Experts: Grand Junction real estate future hard to predict
Grand Junction CO, Colorado
GRAND JUNCTION, Colo. ” The Grand Junction real estate market will rise or fall next year, depending on what the energy sector does, said a Realtor who tracks local real estate.
“The fragility of our local economy is becoming quite evident,” said Realtor Dale Beede. “We don’t have the population like Denver and Colorado Springs to absorb it.”
Even though the number of houses sold in Mesa County this year has decreased 25-30 percent, thanks to a softening market, the average price has increased, Beede said.
The average price has increased from $237,028 last year to $252,652 this year, he said.
Beede predicted a continued softening of all sectors of the real estate market through the second quarter of next year.
A fall-off of industrial needs is now in evidence and will continue as the state oil and gas commission announces its new rules, he said.
“If the new rules are not pro-drilling, look for land sales to slow further and industrial construction to drop, a further drop in all real estate,” Beede said.
Bob Reece, a title expert with Advanced Title Technology, said while the energy sector has an effect, it’s not major.
“The biggest sector is the you and me who have all the other jobs,” Reece said.
Reece said the residential real estate trend remains stable at about a 30-percent drop in sales from last year; new home building permits are down 50 percent.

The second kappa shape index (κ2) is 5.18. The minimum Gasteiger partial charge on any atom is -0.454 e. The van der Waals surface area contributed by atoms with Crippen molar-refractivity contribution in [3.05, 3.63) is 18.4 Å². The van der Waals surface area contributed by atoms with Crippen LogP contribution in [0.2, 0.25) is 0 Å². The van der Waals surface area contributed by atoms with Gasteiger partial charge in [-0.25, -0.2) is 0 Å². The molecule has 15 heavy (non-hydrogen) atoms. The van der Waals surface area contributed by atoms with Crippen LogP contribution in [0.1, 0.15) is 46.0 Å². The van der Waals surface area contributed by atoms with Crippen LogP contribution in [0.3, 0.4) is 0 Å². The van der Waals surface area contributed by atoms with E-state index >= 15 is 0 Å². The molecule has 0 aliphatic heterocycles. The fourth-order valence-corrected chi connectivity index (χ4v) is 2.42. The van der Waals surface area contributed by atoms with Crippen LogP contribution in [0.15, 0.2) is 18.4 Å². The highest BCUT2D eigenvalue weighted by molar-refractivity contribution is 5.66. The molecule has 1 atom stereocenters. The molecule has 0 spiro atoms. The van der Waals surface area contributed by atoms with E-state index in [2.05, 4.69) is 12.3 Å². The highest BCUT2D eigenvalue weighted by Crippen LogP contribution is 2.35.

“There’s nothing in the air that says things will get better remarkably in the next six months … some people might project even longer,” Reece said. “My crystal ball is pretty murky these days.”
Both Reece and Beede said people are taking a wait-and-see approach to real estate.
“People are holding still … standing on the sidelines” and watching the market, Reece said.
Still, “banks locally certainly are continuing to loan money,” Beede said. “Nationally, it’s not as easy as it used to be.”
Demand for office space is at a premium, with vacancy at about 5 percent, the lowest in years, Beede said.
Years ago, when Shaw built a new office complex on Horizon Drive, Beede questioned the wisdom. But the building was leased before it was completed, he said.
Industrial property has skyrocketed, but that certainly won’t last, Beede said.
For example, in 2005, unimproved industrial land sold from 28 cents to $2 per square foot. This year, so far it’s averaged $7.29 per square foot, an increase of over 300 percent.
“My friends, this is not sustainable,” Beede said.
“The people that build today to lease to these energy companies stand to potentially lose a lot of money when energy businesses go out,” and when the property owners try to lease the buildings to non-energy companies “at reasonable rates,” Beede said.
“That’s the dilemma we’re in.”
Reach Marija B. Vader at firstname.lastname@example.org.